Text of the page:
Developing The Stop

Written by Martin Black

This article originally appeared in Eclectic Horseman Issue No.21

Getting a horse to stop isn’t only necessary in most riding disciplines but is also a safety precaution at some point for most all riders if things ever get out of control. If a horse doesn’t understand to stop, it can be difficult to check his speed to prevent a hazardous situation.

There are various ways to develop a stop and various ways for a horse to stop for various reasons. I am not going to get into the finer points of a big sliding stop on the hindquarters or what I call a cowhorse stop, which the horse uses all four quarters to stop. We need to develop the idea, the basic concept first, and from that we can refine a high-performance stop.

This simple exercise can help with an older horse that isn’t putting out much effort or a young inexperienced horse that just doesn’t know. One thing the rider needs to understand is how we affect the horse’s balance and natural way of moving and operating when we pull hard enough that the horse engages muscles to resist the pull. The other response is when the horse is supple enough to overflex or get too much bend that he has to transfer the weight on the front and the hindquarters to compensate for his head and neck in an unnatural position.

With a light enough pull on the reins, and keeping our weight close to the center of gravity into and through the stop, the horse can perform with the least distraction from us and find out how to balance himself to stop.

The idea of this exercise is to find a speed (probably a trot or a slow lope) that will cause the horse to work a little, but not get confused. Once he works for a while, and realizes the pressure is consistent and the relief is also consistent, he will avoid the pressure area and want to stay in the relief area you are offering. The concept to remember is: It takes relief for pressure to be effective, and pressure for relief to be effective. The balance of these two will develop a confident, compliant, and motivated horse. When he experiences too much relief, he will be lazy, resentful, or bored. When he experiences too much pressure he can become nervous, mad, frustrated, confused, or overanticipate the maneuver. Using good judgment in this area will determine your success or failure.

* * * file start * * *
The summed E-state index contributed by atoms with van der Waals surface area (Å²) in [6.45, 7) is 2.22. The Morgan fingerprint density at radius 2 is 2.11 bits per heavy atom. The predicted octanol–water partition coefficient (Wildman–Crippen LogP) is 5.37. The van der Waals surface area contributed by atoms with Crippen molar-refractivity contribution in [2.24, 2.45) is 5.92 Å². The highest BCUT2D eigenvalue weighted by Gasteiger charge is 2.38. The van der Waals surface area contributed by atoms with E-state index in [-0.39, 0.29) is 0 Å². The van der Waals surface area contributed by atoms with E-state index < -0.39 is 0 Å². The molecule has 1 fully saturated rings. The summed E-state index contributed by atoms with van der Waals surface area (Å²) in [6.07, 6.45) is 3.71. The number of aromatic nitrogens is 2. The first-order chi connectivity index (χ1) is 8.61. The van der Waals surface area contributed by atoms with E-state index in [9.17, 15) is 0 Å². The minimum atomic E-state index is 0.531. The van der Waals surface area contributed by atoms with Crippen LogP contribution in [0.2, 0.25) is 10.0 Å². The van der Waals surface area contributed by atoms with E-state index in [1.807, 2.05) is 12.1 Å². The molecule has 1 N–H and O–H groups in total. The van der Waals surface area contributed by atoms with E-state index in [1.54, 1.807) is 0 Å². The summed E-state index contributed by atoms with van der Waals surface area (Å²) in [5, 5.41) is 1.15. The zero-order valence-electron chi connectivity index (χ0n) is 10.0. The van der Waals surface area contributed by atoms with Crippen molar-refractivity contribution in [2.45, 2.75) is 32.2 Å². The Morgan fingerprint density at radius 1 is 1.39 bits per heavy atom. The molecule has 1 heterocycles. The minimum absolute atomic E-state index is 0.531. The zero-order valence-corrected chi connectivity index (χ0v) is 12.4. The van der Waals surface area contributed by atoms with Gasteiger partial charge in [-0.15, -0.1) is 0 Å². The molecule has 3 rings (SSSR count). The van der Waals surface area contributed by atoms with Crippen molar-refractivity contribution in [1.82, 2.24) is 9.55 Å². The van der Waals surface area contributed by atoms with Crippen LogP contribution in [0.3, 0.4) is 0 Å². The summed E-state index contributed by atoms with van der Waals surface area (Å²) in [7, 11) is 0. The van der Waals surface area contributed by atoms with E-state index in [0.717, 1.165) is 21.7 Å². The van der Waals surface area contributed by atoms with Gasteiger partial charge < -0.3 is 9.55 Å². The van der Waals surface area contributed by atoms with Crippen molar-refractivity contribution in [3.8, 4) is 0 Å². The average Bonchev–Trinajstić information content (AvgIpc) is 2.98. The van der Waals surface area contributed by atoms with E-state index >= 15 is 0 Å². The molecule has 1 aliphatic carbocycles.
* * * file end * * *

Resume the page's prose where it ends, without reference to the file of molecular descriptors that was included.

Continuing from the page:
To set this exercise up, find an area with good footing where you can make a circle that you will complete approximately every ten seconds or so. This timing allows the horse enough time to relax between maneuvers without losing his train of thought.

As you come in a circle to the left, pick a spot to stop and roll back to the right, then you will make a right circle and come to the exact same spot, stop and roll back to the left and make another left circle and continue with this. Each circle will be on top of the last, and each stop will be in the same spot. As you ask your horse to stop, your body rhythm will stop; then just take the slack out of the reins. If you feel better saying whoa, that’s fine, but he will read your body rhythm also.

Choose a speed that with a light pull on the reins would bring your horse to a walk in around four steps. Just one or two steps before the horse slows to a walk, pull one rein just hard enough to elevate the head but not panic the horse. If the horse panics, he will respond without thinking, but if he doesn’t elevate the head he is not acknowledging the discomfort, and this is what is going to motivate him to look for a more comfortable deal. When you affect the horse properly, this should only take a few times to make a slight change, and the horse should start putting more effort into the stop. When you see the change, don’t roll back, but just stop and wait for the horse to relax. Put your hands on his neck and let your reins long to let your horse know you quit for that session and try again later.

Remember, to look for the effort to reward, and do not prepare to pull the reins. He may take a deep breath or lick his lips. He is fully realizing the relief at this point and this is going to motivate him to put effort in the stop and be relaxed and confident. After two or three slight improvements, quit for the day, and don’t get hung up on looking for a certain level of performance.

This article originally appeared in Eclectic Horseman Issue No.21

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